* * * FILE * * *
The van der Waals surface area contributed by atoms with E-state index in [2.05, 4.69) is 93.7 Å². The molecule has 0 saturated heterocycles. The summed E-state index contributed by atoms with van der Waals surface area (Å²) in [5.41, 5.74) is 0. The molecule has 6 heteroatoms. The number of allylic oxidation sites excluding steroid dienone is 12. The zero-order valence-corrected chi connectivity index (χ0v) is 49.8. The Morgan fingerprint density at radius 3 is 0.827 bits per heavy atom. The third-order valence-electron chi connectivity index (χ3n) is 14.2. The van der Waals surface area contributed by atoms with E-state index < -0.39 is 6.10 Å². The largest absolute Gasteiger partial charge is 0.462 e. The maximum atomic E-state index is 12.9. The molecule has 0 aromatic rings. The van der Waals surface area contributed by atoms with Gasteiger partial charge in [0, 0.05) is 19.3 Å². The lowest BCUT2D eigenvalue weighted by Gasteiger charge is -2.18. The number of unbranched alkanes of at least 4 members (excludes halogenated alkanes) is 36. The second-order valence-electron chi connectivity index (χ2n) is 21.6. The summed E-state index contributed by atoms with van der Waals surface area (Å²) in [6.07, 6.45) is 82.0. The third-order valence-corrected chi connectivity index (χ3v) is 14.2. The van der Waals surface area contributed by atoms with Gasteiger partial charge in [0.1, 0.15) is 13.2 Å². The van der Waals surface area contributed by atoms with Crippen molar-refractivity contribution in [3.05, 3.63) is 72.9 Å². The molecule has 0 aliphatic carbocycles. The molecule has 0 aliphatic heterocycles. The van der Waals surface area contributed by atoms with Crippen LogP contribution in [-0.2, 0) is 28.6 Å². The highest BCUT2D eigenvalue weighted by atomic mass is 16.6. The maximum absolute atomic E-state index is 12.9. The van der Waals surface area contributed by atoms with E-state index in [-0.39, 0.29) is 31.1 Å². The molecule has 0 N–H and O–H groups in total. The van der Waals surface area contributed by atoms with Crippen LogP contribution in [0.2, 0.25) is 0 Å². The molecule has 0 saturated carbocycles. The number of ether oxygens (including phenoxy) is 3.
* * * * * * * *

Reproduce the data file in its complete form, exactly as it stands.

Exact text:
The van der Waals surface area contributed by atoms with E-state index in [2.05, 4.69) is 93.7 Å². The molecule has 0 saturated heterocycles. The summed E-state index contributed by atoms with van der Waals surface area (Å²) in [5.41, 5.74) is 0. The molecule has 6 heteroatoms. The number of allylic oxidation sites excluding steroid dienone is 12. The zero-order valence-corrected chi connectivity index (χ0v) is 49.8. The Morgan fingerprint density at radius 3 is 0.827 bits per heavy atom. The third-order valence-electron chi connectivity index (χ3n) is 14.2. The van der Waals surface area contributed by atoms with E-state index < -0.39 is 6.10 Å². The largest absolute Gasteiger partial charge is 0.462 e. The maximum atomic E-state index is 12.9. The molecule has 0 aromatic rings. The van der Waals surface area contributed by atoms with Gasteiger partial charge in [0, 0.05) is 19.3 Å². The lowest BCUT2D eigenvalue weighted by Gasteiger charge is -2.18. The number of unbranched alkanes of at least 4 members (excludes halogenated alkanes) is 36. The second-order valence-electron chi connectivity index (χ2n) is 21.6. The summed E-state index contributed by atoms with van der Waals surface area (Å²) in [6.07, 6.45) is 82.0. The third-order valence-corrected chi connectivity index (χ3v) is 14.2. The van der Waals surface area contributed by atoms with Gasteiger partial charge in [0.1, 0.15) is 13.2 Å². The van der Waals surface area contributed by atoms with Crippen molar-refractivity contribution in [3.05, 3.63) is 72.9 Å². The molecule has 0 aliphatic carbocycles. The molecule has 0 aliphatic heterocycles. The van der Waals surface area contributed by atoms with Crippen LogP contribution in [-0.2, 0) is 28.6 Å². The highest BCUT2D eigenvalue weighted by atomic mass is 16.6. The maximum absolute atomic E-state index is 12.9. The van der Waals surface area contributed by atoms with E-state index in [-0.39, 0.29) is 31.1 Å². The molecule has 0 N–H and O–H groups in total. The van der Waals surface area contributed by atoms with Crippen LogP contribution in [0.2, 0.25) is 0 Å². The molecule has 0 saturated carbocycles. The number of ether oxygens (including phenoxy) is 3.